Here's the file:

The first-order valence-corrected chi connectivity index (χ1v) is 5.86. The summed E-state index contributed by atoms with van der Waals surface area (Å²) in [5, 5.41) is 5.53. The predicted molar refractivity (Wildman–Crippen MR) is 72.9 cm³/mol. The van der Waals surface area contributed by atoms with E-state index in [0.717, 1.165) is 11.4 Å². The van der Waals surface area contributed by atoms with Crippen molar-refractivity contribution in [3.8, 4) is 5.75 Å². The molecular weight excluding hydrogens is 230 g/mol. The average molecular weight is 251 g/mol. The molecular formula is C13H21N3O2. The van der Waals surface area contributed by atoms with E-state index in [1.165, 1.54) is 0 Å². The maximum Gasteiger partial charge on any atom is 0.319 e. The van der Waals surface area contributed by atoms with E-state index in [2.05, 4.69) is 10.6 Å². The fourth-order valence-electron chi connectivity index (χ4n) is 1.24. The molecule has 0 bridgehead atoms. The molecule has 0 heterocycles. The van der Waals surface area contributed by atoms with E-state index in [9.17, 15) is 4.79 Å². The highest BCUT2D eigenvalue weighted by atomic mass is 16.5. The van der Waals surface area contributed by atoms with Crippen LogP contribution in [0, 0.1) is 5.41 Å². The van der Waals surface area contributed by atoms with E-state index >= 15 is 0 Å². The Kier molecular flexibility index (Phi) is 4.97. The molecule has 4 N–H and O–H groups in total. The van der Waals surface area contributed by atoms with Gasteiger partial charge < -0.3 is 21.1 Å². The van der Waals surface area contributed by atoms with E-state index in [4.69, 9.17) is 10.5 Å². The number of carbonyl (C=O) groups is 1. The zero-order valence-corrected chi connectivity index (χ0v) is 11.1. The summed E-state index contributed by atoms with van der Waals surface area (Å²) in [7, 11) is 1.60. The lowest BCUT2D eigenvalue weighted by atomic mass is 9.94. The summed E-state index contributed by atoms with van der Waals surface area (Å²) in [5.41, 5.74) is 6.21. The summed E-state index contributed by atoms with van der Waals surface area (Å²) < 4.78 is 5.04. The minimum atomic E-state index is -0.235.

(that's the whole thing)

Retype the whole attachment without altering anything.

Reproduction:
The first-order valence-corrected chi connectivity index (χ1v) is 5.86. The summed E-state index contributed by atoms with van der Waals surface area (Å²) in [5, 5.41) is 5.53. The predicted molar refractivity (Wildman–Crippen MR) is 72.9 cm³/mol. The van der Waals surface area contributed by atoms with E-state index in [0.717, 1.165) is 11.4 Å². The van der Waals surface area contributed by atoms with Crippen molar-refractivity contribution in [3.8, 4) is 5.75 Å². The molecular weight excluding hydrogens is 230 g/mol. The average molecular weight is 251 g/mol. The molecular formula is C13H21N3O2. The van der Waals surface area contributed by atoms with E-state index in [1.165, 1.54) is 0 Å². The maximum Gasteiger partial charge on any atom is 0.319 e. The van der Waals surface area contributed by atoms with E-state index in [2.05, 4.69) is 10.6 Å². The fourth-order valence-electron chi connectivity index (χ4n) is 1.24. The molecule has 0 bridgehead atoms. The molecule has 0 heterocycles. The van der Waals surface area contributed by atoms with E-state index in [9.17, 15) is 4.79 Å². The highest BCUT2D eigenvalue weighted by atomic mass is 16.5. The van der Waals surface area contributed by atoms with Crippen LogP contribution in [0, 0.1) is 5.41 Å². The van der Waals surface area contributed by atoms with E-state index >= 15 is 0 Å². The Kier molecular flexibility index (Phi) is 4.97. The molecule has 4 N–H and O–H groups in total. The van der Waals surface area contributed by atoms with Gasteiger partial charge < -0.3 is 21.1 Å². The van der Waals surface area contributed by atoms with E-state index in [4.69, 9.17) is 10.5 Å². The number of carbonyl (C=O) groups is 1. The zero-order valence-corrected chi connectivity index (χ0v) is 11.1. The summed E-state index contributed by atoms with van der Waals surface area (Å²) in [7, 11) is 1.60. The lowest BCUT2D eigenvalue weighted by atomic mass is 9.94. The summed E-state index contributed by atoms with van der Waals surface area (Å²) in [5.41, 5.74) is 6.21. The summed E-state index contributed by atoms with van der Waals surface area (Å²) < 4.78 is 5.04. The minimum atomic E-state index is -0.235.